Punjabi in Australian Schools

 By Bawa Jagdev

Gurmeet Kaur, entrepreneurial Assistant Secretary National Sikh Council of Australia, has been actively involved in the teaching of Punjabi in New South Wales Australia (NSW) for the past 18 years. She was instrumenta in the development of the first Kindergarten to Year 10 Punjabi Syllabus in NSW, in the teaching of the language in community based schools and finally in the development of the language and teaching materials for Years 7 to 10.

She has now set a new record by starting the very first Punjabi class in a NSW secondary school achieving this through ongoing consultation with her school Principal over the past few years. This is the first class of its kind in Australia – teaching Punjabi language as a mainstream subject to multicultural Australian students. 

She teaches Punjabi to 20 students at Sir Joseph Banks High School Revesby where she has been a mathematics teacher for the past 16 years. The students in her class are from varying cultural backgrounds; Fijian, Vietnamese, Chinese, Japanese, Arabic, Samoan, Anglo Saxon, Italian and Tongan but none from a Punjabi background.

Punjabi is taught as part of the school curriculum. Students are taught 5 hours per fortnight. They learn not only the language but also culture, history, beliefs and foods for the whole year through activities such as cooking and excursions to Gurudwaras and restaurants. The students are really enjoying learning experiences which include alphabets, muharnees, counting, culture, traditions, religious beliefs and about Punjab – the land of five rivers. As part of their assessment they have to design and publish a travel brochure to promote Punjab in Australia and plan a menu for their Punjabi Restaurant – The Dhaba.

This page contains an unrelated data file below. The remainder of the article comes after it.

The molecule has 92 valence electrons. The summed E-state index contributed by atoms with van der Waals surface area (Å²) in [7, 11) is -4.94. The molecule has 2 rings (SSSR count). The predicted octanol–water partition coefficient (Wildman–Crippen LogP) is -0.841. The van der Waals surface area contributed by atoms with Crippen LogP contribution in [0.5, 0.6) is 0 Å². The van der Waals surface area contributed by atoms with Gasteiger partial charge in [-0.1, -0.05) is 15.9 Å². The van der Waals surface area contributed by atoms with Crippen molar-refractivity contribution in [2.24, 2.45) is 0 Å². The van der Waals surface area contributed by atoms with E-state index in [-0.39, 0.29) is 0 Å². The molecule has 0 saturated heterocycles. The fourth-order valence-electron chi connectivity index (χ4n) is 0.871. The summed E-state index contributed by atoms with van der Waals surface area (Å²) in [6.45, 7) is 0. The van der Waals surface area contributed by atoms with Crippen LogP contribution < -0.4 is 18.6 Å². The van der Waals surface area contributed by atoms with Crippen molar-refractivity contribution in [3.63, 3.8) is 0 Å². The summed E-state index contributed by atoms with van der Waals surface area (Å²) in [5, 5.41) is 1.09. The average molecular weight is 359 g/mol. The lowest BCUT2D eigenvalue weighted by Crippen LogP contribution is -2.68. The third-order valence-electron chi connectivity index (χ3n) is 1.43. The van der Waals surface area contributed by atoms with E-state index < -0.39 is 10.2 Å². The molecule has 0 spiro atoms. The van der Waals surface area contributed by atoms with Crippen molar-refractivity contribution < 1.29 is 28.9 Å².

Mr Kitteringham, the school Principal, said, about Gurmeet, “Mrs Kaur has worked hard to incorporate the vital aspects of learning Punjabi to fit into the NSW syllabus for 2017. The NSW syllabus outcome of ‘moving between cultures’ brings awareness of cultural diversity and helps our students identify cultural practices in neighbouring Punjabi-speaking communities. Also, the syllabus outcome of ‘making linguistic connections’ helps students recognise the diversity of language systems and explore ways in which meaning is conveyed in Punjabi.”

Short URL: https://indiandownunder.com.au/?p=8969

Posted by on May 24 2017. Filed under Community, Featured. You can follow any responses to this entry through the RSS 2.0. Both comments and pings are currently closed.

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